This Summer’s Hottest Reads

Summer 2016 has plenty of popular books ready for you to stow away in your suitcase or sling in your backpack for time spent at any vacation spot. Here’s what’s hot now so you can read it before everyone else spoils the ending.

Me Before You by Jojo Moyes220px-me_before_you

What better way to start off summer than with a romance novel. Another perk? The book is about to become a movie, so read it before hitting up the big screen! If you’re looking for a tale of romance and adventure, look no further.

A Man Called Ove by Fredrik Backman

Reading the reviews of this book (because I’ve yet to read the novel, sadly) I’m sincerely reminded of the movie Up. Ove is a cranky old grandpa, somewhat like Carl from the Disney flick. One afternoon a young, energetic family moves in next door and crushes his mailbox. And thus, the plot line is born. I’m looking forward to picking up this book as soon as I can; it’s bound to be a charming read!

milk and honey by Rupi Kapur

milk 31-odaa7erl-_sx322_bo1204203200_and honey is a book of poetry and prose about survival and the loss of femininity. Broken up into four chapters, each part deals with a different type of pain and heartache but instead of focusing on the bad author Rupi Kapur manages to find points of joy and resolution.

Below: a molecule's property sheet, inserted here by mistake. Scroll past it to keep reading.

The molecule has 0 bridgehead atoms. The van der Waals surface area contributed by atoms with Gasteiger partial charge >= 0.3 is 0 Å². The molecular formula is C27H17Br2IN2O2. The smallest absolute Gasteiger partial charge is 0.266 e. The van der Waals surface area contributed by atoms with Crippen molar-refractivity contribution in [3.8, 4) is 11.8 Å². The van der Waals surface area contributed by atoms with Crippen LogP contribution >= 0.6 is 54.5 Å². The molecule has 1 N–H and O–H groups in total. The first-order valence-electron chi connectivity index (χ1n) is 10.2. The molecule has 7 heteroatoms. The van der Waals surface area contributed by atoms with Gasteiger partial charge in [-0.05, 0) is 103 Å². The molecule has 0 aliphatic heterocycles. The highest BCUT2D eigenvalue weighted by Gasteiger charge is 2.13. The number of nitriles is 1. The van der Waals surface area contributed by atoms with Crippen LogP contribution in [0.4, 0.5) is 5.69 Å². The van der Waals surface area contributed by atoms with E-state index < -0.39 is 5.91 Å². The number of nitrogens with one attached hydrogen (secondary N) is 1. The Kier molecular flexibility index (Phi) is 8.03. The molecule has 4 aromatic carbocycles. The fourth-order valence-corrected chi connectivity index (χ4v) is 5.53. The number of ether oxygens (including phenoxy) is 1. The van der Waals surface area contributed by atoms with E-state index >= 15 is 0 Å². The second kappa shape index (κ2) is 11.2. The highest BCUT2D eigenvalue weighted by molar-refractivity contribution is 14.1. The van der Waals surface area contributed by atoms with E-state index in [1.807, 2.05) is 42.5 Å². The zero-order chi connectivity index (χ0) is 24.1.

Harry Potter and the Cursed Child by J.K. Rowling

Will the world ever get it’s fill of Harry Potter? And for that matter, his children? I don’t think so. Or at least I never will. Follow Albus Potter on a new, magical adventure in Harry Potter and the Cursed Child.

When Breath Becomes Air by Paul Kalanithi

I just started reading this book and I’m already bawling; happy tears, sad tears, the whole 41jfvzl72yl-_sx336_bo1204203200_shebang. When Breath Becomes Air is a touching memoir about both death and life. Paul Kalanithi was diagnosed with stage IV lung cancer at the age of 36, during the height of his career as a neurosurgeon and the beginning of his life as a father. His memoir grapples with living life day to day because the future isn’t a given, what makes life worth living, and other hard questions that presented themselves during the last stages of Kalanithi’s life.

What are you reading this summer?

xo, Bailey

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